• A progressive, fatal dystonia-Parkinsonism syndrome in a patient with primary immunodeficiency receiving chronic IBIG therapy. Mov Disord . 2007. 22:1664-6. [Medline] . Cunningham-Rundles C.[emedicine.medscape.com]

Workup

The diagnosis of agammaglobulinemia can be made only if physicians recognize the recurrent nature of infections in infancy and early childhood and order a thorough laboratory investigation. Despite evident clinical criteria for some form of immunodeficiency, however, up to 20% of children are not diagnosed by school age, indicating that clinical suspicion is probably the most important factor in detecting agammaglobulinemia [1] [3] [6]. A detailed patient history focused on the interview with the parents (as children are often too young to provide relevant information) can provide vital clues for the physician. A detailed family history is equally important and may be quite useful in determining whether close family members have or had the diagnosis or experience of similar symptoms, as a significant number of patients have a confirmed family member suffering from agammaglobulinemia [6]. Initial laboratory testing reveals neutropenia in about 15% of cases, whereas reductions in serum immunoglobulins (IgG, IgM and IgA) are readily encountered [1] [5] [6] [8]. A key diagnostic feature of agammaglobulinemia is a markedly lower number of CD19+ B cells (< 2%), while absent isohemagglutinins and/or poor vaccine responses are also important features that make the diagnosis of this primary immunodeficiency highly likely [1] [8]. Confirmation of agammaglobulinemia, however, is achieved by detecting BTK mutations through genetic studies in both the patient and in one of his maternal cousins [1].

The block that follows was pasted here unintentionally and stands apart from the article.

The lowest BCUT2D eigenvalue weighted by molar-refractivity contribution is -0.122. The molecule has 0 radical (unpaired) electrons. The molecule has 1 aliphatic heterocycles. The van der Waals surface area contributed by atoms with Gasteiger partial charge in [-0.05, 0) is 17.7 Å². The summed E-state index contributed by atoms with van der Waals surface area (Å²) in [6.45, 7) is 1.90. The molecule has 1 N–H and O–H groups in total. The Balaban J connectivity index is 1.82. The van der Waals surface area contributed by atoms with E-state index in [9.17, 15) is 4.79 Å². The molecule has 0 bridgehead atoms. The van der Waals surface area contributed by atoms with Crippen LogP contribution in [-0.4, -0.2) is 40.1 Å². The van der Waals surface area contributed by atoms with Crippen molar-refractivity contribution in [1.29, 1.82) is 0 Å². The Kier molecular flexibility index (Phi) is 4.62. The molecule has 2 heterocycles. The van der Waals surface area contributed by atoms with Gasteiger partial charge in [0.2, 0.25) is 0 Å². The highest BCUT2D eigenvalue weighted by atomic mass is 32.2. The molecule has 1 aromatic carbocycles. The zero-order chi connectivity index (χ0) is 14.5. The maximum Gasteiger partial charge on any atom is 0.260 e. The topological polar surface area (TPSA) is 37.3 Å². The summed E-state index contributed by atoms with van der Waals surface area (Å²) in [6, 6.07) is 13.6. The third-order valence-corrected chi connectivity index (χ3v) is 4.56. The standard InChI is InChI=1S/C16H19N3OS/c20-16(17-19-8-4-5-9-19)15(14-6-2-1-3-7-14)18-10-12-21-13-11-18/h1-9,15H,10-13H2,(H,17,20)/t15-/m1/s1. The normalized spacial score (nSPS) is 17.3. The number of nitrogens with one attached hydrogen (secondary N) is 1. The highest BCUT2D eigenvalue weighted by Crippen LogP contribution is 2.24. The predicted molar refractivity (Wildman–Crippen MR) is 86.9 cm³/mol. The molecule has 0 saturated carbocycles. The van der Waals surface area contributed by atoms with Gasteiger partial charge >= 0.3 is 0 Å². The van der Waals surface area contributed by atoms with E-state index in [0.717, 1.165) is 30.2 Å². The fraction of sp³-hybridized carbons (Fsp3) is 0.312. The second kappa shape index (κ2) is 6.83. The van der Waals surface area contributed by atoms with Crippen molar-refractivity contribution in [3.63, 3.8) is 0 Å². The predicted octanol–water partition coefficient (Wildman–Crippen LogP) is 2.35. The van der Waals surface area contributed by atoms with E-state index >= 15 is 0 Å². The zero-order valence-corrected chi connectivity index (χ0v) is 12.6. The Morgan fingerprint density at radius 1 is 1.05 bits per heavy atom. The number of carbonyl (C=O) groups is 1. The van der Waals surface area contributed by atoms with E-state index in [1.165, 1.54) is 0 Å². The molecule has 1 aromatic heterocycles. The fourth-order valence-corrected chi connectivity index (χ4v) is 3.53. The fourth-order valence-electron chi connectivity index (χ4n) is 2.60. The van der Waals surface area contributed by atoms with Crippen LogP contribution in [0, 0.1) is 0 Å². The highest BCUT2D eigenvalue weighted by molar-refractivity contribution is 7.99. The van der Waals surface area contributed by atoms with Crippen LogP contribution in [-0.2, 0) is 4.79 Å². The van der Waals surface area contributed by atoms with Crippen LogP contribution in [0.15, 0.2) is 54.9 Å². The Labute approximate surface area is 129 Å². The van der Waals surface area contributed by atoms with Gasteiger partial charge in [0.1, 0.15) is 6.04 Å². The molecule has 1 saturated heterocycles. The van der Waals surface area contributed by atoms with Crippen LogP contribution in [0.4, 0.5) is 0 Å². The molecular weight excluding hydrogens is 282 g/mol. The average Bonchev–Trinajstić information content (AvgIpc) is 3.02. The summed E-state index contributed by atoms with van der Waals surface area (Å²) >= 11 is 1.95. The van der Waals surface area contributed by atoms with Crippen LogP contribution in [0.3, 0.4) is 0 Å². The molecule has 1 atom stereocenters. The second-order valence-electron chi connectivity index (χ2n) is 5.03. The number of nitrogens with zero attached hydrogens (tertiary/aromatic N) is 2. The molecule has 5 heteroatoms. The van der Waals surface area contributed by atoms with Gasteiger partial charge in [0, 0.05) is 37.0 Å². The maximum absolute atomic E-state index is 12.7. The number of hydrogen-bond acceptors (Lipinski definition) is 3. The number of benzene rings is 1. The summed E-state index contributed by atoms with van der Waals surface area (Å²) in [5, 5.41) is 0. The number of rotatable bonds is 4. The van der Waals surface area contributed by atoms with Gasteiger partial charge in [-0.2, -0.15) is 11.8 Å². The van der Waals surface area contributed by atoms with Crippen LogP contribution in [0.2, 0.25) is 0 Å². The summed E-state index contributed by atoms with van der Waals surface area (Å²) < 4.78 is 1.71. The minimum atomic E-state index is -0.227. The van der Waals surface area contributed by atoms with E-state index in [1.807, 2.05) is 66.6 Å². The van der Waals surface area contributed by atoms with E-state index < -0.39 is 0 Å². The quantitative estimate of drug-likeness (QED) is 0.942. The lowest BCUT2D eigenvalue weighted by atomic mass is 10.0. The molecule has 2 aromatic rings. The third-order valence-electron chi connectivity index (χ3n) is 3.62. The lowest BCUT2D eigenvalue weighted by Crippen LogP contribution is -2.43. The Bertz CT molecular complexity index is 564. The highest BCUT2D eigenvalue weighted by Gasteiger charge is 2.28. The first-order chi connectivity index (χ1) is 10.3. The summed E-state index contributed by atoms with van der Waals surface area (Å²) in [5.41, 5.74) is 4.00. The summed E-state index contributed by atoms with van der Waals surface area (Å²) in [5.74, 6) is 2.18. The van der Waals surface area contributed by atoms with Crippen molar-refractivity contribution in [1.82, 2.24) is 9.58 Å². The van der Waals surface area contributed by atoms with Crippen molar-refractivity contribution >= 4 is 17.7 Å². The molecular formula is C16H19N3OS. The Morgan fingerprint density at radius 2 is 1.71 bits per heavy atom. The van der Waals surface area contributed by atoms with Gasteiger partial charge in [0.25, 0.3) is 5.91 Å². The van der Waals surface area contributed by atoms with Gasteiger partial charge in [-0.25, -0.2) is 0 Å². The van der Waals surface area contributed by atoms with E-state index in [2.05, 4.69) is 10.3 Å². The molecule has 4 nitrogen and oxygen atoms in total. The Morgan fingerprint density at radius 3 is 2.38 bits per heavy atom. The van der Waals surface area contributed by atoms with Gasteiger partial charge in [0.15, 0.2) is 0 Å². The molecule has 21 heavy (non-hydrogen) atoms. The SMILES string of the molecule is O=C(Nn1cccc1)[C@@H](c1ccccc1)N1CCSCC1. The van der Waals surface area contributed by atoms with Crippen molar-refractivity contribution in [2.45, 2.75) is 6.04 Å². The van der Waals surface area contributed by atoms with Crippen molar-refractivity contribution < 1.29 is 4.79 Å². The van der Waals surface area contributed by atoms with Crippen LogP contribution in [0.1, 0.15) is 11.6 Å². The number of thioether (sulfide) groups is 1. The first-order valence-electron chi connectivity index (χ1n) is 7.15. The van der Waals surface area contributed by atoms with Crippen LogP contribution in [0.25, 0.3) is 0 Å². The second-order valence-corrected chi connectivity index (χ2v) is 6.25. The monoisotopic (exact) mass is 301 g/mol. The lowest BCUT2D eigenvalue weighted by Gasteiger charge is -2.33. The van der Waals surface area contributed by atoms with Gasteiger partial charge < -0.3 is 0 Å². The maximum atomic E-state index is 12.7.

Mycoplasma Hominis
  • In-vitro activities of tetracyclines, macrolides, fluoroquinolones and clindamycin against Mycoplasma hominis and Ureaplasma ssp. isolated in Germany over 20 years. Clin Microbiol Infect, 2010; 16(11):1649-55. [ PubMed ] [ CrossRef ].[journal-imab-bg.org]
  • Hypogammaglobulinemic patient with polyarthritis mimicking rheumatoid arthritis finally diagnosed as septic arthritis caused by Mycoplasma hominis. Intern Med. 2012. 51:425-9. [Medline]. Sukumaran S, Marzan K, Shaham B, Church JA.[emedicine.com]
  • Hypogammaglobulinemic patient with polyarthritis mimicking rheumatoid arthritis finally diagnosed as septic arthritis caused by Mycoplasma hominis. Intern Med . 2012. 51:425-9. [Medline] . Sukumaran S, Marzan K, Shaham B, Church JA.[emedicine.medscape.com]
Giardia Lamblia

Treatment

  • Prolonged suboptimal treatment may cause bacterial resistance to β-lactam antibiotics in H. cinaedi. It is possible that this resistance may have contributed to the treatment failure.[ncbi.nlm.nih.gov]
  • Nevertheless, some frequent affections persist despite treatment, and lead to handicapping and further to morbid clinical complications for XLA individuals.[eurekaselect.com]
  • While efficient, the current life-maintaining therapy with immunoglobulins and antibiotics is non-curative, prompting research into alternative treatment strategies that aim at rescuing the expression of the affected protein, thus giving rise to functional[ncbi.nlm.nih.gov]